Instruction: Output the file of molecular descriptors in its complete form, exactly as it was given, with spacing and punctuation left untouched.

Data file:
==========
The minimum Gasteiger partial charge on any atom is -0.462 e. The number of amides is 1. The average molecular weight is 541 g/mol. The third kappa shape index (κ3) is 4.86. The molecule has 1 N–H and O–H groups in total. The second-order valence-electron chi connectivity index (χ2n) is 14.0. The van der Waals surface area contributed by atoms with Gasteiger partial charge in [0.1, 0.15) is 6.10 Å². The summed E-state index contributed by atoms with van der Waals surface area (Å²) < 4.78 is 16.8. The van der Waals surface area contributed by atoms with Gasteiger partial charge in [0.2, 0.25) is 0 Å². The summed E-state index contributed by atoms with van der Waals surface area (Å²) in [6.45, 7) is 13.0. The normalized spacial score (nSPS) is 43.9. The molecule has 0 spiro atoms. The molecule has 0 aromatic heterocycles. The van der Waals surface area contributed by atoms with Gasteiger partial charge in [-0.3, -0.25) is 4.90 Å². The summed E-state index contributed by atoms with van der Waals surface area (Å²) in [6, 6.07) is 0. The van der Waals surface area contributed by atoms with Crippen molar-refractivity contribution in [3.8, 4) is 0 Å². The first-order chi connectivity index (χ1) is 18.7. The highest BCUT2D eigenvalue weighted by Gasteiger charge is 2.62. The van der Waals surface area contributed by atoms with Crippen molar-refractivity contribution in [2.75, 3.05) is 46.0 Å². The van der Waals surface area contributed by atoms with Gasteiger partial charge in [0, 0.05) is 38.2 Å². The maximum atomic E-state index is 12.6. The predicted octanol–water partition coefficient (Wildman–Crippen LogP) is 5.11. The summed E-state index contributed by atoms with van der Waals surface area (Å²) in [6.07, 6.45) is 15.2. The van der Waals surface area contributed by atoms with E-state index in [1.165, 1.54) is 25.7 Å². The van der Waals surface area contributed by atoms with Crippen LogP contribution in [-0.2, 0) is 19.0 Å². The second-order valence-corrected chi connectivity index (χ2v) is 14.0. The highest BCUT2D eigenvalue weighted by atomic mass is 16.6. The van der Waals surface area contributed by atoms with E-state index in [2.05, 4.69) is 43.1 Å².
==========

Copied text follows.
The minimum Gasteiger partial charge on any atom is -0.462 e. The number of amides is 1. The average molecular weight is 541 g/mol. The third kappa shape index (κ3) is 4.86. The molecule has 1 N–H and O–H groups in total. The second-order valence-electron chi connectivity index (χ2n) is 14.0. The van der Waals surface area contributed by atoms with Gasteiger partial charge in [0.1, 0.15) is 6.10 Å². The summed E-state index contributed by atoms with van der Waals surface area (Å²) < 4.78 is 16.8. The van der Waals surface area contributed by atoms with Gasteiger partial charge in [0.2, 0.25) is 0 Å². The summed E-state index contributed by atoms with van der Waals surface area (Å²) in [6.45, 7) is 13.0. The normalized spacial score (nSPS) is 43.9. The molecule has 0 spiro atoms. The molecule has 0 aromatic heterocycles. The van der Waals surface area contributed by atoms with Gasteiger partial charge in [-0.3, -0.25) is 4.90 Å². The summed E-state index contributed by atoms with van der Waals surface area (Å²) in [6, 6.07) is 0. The van der Waals surface area contributed by atoms with Crippen molar-refractivity contribution in [3.8, 4) is 0 Å². The first-order chi connectivity index (χ1) is 18.7. The highest BCUT2D eigenvalue weighted by Gasteiger charge is 2.62. The van der Waals surface area contributed by atoms with Crippen molar-refractivity contribution in [2.75, 3.05) is 46.0 Å². The van der Waals surface area contributed by atoms with Gasteiger partial charge in [0, 0.05) is 38.2 Å². The maximum atomic E-state index is 12.6. The predicted octanol–water partition coefficient (Wildman–Crippen LogP) is 5.11. The summed E-state index contributed by atoms with van der Waals surface area (Å²) in [6.07, 6.45) is 15.2. The van der Waals surface area contributed by atoms with E-state index in [1.165, 1.54) is 25.7 Å². The van der Waals surface area contributed by atoms with Crippen LogP contribution in [-0.2, 0) is 19.0 Å². The second-order valence-corrected chi connectivity index (χ2v) is 14.0. The highest BCUT2D eigenvalue weighted by atomic mass is 16.6. The van der Waals surface area contributed by atoms with E-state index in [2.05, 4.69) is 43.1 Å².